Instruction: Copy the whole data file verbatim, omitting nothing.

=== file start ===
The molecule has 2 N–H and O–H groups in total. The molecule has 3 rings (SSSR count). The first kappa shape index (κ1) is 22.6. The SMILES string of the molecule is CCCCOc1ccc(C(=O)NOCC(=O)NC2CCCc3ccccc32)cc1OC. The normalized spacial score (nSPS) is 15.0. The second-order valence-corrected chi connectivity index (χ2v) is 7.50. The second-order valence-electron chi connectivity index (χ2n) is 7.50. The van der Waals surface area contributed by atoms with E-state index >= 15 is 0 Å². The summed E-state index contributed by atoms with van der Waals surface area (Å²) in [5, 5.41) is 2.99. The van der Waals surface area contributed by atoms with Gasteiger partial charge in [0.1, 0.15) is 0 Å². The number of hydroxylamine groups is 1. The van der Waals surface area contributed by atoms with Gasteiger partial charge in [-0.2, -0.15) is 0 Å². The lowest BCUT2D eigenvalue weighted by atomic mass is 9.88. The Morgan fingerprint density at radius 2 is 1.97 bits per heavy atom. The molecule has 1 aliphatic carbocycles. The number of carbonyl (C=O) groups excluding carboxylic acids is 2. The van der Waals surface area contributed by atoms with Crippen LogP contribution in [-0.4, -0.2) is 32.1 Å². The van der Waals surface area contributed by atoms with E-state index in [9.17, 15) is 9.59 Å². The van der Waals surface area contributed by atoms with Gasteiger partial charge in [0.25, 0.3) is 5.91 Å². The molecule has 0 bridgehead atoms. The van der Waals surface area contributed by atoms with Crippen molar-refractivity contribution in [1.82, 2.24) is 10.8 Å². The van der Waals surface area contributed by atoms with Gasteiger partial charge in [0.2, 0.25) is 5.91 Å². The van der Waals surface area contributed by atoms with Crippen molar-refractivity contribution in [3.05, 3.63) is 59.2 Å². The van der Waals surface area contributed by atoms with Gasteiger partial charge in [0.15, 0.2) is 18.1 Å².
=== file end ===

The molecule has 2 N–H and O–H groups in total. The molecule has 3 rings (SSSR count). The first kappa shape index (κ1) is 22.6. The SMILES string of the molecule is CCCCOc1ccc(C(=O)NOCC(=O)NC2CCCc3ccccc32)cc1OC. The normalized spacial score (nSPS) is 15.0. The second-order valence-corrected chi connectivity index (χ2v) is 7.50. The second-order valence-electron chi connectivity index (χ2n) is 7.50. The van der Waals surface area contributed by atoms with E-state index >= 15 is 0 Å². The summed E-state index contributed by atoms with van der Waals surface area (Å²) in [5, 5.41) is 2.99. The van der Waals surface area contributed by atoms with Gasteiger partial charge in [0.1, 0.15) is 0 Å². The number of hydroxylamine groups is 1. The van der Waals surface area contributed by atoms with Gasteiger partial charge in [-0.2, -0.15) is 0 Å². The lowest BCUT2D eigenvalue weighted by atomic mass is 9.88. The Morgan fingerprint density at radius 2 is 1.97 bits per heavy atom. The molecule has 1 aliphatic carbocycles. The number of carbonyl (C=O) groups excluding carboxylic acids is 2. The van der Waals surface area contributed by atoms with Crippen LogP contribution in [-0.4, -0.2) is 32.1 Å². The van der Waals surface area contributed by atoms with E-state index in [9.17, 15) is 9.59 Å². The van der Waals surface area contributed by atoms with Gasteiger partial charge in [0.25, 0.3) is 5.91 Å². The molecule has 0 bridgehead atoms. The van der Waals surface area contributed by atoms with Crippen molar-refractivity contribution in [1.82, 2.24) is 10.8 Å². The van der Waals surface area contributed by atoms with Gasteiger partial charge in [0.2, 0.25) is 5.91 Å². The van der Waals surface area contributed by atoms with Crippen molar-refractivity contribution in [3.05, 3.63) is 59.2 Å². The van der Waals surface area contributed by atoms with Gasteiger partial charge in [0.15, 0.2) is 18.1 Å².